Australia: CPRS: A Financier’s Perspective: Assessing And Managing Regulatory Risks

Last Updated: 13 March 2009
Article by Geoff Charnock


The introduction of the Carbon Pollution Reduction Scheme (CPRS) in July 2010 will fundamentally alter the regulatory environment within which entities that are liable under the scheme will operate.

In particular, liable entities will be subjected to a new suite of obligations aimed at reducing the level of national greenhouse gas emissions, including obligations to monitor and report emissions and to acquire and surrender a carbon pollution permit (permit) for every tonne of emissions produced each year.

The scope of entities that may be liable under the CPRS is broad, including:

  • electricity generators
  • fuel suppliers for road and rail transport
  • entities involved in the production, processing, transport, storage and distribution of coal, oil and gas
  • manufacturers, mineral processors and chemical and metal producers
  • importers of synthetic greenhouse gases, importers of equipment containing synthetic greenhouse gases and domestic synthetic greenhouse gas manufacturers
  • owners and operators of landfill sites, waste water treatment plants and solvent and clinical waste incineration facilities

The CPRS will also have consequences for financiers that have lent money to or have invested in entities that are liable under the scheme.

The CPRS will impose additional costs on borrowers, which may include the cost of acquiring permits and increased expenditure on capital items to reduce emissions or increase energy efficiency.

The facility agreements and supporting security documents between liable entities (in their capacity as borrowers) and their financiers could call for a review of the loan arrangements if these costs will or could have a significant impact on the borrowers' assets and/or revenue stream.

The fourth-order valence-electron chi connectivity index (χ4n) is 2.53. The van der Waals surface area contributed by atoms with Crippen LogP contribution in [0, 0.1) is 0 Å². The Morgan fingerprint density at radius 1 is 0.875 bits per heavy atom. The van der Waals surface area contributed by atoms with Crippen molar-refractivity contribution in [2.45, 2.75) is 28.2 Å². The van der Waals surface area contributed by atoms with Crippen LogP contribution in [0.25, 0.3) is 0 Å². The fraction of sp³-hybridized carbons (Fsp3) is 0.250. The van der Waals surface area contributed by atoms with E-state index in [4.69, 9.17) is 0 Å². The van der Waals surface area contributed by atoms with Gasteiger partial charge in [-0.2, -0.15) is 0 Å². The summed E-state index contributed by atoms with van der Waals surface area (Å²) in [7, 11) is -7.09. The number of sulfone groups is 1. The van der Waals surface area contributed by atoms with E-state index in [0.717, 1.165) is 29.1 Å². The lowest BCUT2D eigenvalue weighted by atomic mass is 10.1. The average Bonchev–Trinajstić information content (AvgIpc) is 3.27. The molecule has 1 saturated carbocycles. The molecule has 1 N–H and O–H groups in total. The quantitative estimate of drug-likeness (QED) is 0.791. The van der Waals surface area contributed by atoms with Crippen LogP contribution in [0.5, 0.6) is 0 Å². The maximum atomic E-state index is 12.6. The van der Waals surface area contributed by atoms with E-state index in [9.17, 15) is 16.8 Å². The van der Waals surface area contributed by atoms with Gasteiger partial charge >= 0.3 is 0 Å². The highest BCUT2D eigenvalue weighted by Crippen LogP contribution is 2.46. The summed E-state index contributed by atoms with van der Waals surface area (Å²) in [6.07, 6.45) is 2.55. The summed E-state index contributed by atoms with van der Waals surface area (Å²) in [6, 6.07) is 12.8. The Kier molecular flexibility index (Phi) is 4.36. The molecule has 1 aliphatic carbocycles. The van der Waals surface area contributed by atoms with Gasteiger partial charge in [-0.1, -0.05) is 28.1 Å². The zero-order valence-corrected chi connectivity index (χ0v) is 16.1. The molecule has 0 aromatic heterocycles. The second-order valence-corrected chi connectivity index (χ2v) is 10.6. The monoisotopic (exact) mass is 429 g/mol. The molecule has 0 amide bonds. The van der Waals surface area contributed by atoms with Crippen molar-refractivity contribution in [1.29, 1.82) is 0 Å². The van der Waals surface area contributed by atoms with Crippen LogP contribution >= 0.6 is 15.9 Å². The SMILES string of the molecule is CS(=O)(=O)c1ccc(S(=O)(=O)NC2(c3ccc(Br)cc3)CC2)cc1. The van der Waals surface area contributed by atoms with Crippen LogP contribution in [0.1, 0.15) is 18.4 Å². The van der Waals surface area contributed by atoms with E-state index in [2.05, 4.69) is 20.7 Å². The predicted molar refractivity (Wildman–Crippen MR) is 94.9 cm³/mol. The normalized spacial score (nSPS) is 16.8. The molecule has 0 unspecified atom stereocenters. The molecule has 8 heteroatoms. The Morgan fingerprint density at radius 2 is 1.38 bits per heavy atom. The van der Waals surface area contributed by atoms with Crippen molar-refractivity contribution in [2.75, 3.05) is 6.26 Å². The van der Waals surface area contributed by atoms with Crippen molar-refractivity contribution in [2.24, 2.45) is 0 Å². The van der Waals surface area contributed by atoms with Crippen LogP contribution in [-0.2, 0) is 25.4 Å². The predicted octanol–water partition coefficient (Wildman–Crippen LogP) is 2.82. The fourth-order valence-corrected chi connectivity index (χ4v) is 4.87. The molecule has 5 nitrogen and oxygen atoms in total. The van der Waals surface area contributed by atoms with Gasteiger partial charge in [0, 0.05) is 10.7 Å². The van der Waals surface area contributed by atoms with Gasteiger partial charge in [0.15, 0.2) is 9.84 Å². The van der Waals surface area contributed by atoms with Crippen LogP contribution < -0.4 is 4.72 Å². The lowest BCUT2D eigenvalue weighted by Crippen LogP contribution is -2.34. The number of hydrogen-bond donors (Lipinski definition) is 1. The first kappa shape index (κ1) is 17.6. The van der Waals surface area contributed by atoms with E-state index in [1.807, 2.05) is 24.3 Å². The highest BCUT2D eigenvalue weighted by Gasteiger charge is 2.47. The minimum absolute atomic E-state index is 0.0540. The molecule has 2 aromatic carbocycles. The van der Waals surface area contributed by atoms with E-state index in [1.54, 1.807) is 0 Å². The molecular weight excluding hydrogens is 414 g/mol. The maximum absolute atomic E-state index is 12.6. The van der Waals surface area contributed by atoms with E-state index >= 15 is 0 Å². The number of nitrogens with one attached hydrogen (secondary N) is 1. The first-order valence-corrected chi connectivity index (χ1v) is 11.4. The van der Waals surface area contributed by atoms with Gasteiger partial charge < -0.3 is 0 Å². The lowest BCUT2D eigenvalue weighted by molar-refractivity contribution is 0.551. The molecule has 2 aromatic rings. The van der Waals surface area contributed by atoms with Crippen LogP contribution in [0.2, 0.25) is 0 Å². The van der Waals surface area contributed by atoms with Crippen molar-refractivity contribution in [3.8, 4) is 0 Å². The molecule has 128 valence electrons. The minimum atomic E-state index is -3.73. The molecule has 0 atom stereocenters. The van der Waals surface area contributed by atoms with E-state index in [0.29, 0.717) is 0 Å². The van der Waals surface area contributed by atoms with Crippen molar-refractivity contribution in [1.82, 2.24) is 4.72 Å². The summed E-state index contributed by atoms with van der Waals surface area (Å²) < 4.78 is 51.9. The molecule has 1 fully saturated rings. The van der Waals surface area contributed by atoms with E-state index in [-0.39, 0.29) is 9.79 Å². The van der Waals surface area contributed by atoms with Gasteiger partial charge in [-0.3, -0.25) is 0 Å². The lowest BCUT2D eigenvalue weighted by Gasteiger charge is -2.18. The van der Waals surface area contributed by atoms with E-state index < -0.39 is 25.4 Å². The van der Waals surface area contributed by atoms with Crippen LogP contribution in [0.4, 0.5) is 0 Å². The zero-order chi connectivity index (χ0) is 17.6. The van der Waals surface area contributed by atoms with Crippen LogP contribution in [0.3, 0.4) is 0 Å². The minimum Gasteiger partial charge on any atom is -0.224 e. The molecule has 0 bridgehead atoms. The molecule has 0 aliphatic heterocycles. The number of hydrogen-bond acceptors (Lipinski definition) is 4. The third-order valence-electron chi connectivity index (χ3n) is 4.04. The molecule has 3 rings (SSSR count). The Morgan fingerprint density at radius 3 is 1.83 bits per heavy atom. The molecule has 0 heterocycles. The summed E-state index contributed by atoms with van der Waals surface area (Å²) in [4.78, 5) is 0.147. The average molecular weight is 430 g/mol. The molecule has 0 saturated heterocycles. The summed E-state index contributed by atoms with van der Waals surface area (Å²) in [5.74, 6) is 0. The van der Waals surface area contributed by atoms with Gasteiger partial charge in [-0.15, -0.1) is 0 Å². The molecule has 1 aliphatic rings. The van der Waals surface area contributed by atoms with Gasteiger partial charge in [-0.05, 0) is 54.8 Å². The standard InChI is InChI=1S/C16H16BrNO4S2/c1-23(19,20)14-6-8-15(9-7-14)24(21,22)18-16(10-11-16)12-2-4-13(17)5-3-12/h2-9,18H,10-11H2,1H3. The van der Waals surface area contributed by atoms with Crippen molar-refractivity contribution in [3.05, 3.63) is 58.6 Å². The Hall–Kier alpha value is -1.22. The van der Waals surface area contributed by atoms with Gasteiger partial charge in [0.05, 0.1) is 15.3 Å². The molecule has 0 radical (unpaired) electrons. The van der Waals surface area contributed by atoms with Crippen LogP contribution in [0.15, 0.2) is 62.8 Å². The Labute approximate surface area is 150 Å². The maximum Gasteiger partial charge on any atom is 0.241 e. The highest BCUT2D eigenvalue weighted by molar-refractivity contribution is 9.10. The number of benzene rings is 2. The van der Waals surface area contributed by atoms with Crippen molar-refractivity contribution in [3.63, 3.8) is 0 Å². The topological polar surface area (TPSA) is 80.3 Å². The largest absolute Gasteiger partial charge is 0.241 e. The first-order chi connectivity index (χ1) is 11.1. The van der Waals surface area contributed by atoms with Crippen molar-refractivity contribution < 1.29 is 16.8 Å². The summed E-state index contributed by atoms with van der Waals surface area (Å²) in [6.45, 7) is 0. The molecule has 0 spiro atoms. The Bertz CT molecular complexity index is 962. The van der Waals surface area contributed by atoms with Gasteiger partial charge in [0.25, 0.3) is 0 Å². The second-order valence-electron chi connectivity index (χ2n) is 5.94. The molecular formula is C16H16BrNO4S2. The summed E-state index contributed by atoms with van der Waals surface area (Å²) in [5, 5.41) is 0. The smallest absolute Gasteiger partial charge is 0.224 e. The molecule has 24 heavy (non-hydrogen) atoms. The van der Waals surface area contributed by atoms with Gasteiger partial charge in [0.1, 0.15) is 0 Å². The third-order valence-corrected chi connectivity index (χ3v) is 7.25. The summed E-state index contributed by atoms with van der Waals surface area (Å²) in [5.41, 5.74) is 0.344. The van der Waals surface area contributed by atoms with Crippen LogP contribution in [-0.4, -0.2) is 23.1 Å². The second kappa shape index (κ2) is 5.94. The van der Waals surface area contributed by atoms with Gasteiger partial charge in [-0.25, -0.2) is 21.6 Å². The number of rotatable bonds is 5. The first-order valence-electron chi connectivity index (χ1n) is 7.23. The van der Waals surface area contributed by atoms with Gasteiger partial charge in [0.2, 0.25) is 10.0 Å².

A lender's review may entail assessment of the impact of CPRS obligations on the borrower's with the obligation in the facility agreement to comply with all relevant laws and obligations, which would include the CPRS once legislation implementing the scheme is passed.

The lender may also need to consider the possibility of taking security over the permits, which the borrower is obliged to acquire under the CPRS.

There is currently some uncertainty surrounding the precise nature of the scheme that the government intends to introduce to reduce national greenhouse emissions. Nevertheless, the White Paper is likely to form the basis for the government's approach.

Accordingly, we consider that it would be prudent for financiers to use the White Paper as a basis to undertake a comprehensive risk assessment of the implications of the CPRS for their facility agreements with entities that may be liable under the CPRS, particularly in light of the current global economic crisis.

Such a risk assessment will involve consideration of each of the relevant elements of the CPRS to determine the likely impact and probability of consequences for liable entities.

The risk assessment may need to be reviewed when the CPRS legislation is finally released. This paper will help guide financiers in undertaking that risk assessment and will assist in determining what action needs to be taken, if any, to protect their financial position prior to the implementation of the CPRS.



It is important to articulate the objectives underlying a risk assessment of the CPRS as this will affect the nature of the assessment undertaken. More specifically, the objectives will help determine the criteria to be used to assess the overall level of risk associated with a particular aspect of the scheme.

For financiers, the objective is clear: to determine whether obligations under the CPRS will or may affect the borrower's assets and/or revenue stream.

This will entail determination of whether a borrower is liable under the CPRS, the extent of liability and whether such liability will or could have a significant impact on the borrowers' assets and/or revenue stream.

Some CPRS obligations will entail a greater risk of affecting borrowers assets and/or revenue stream than others. A comprehensive risk assessment will allow financiers to rank CPRS obligations and monitor how individual borrowers are addressing the high risk provisions.

This will place financiers in a better position to decide upon appropriate action to ensure borrowers adequately address the risk before and after the CPRS comes into effect so as to avoid an adverse impact upon their business.


'Risk' is most commonly defined in terms of the expected impact that may be caused by a situation or event and the probability of that situation or event occurring. Generally speaking, the greater the impact and probability, the higher the overall risk.

Applying these elements in the CPRS context, a financier's risk assessment will entail consideration of the actual or possible impact of each relevant element of the CPRS on the borrower's assets and/or revenue stream and the probability of that impact occurring.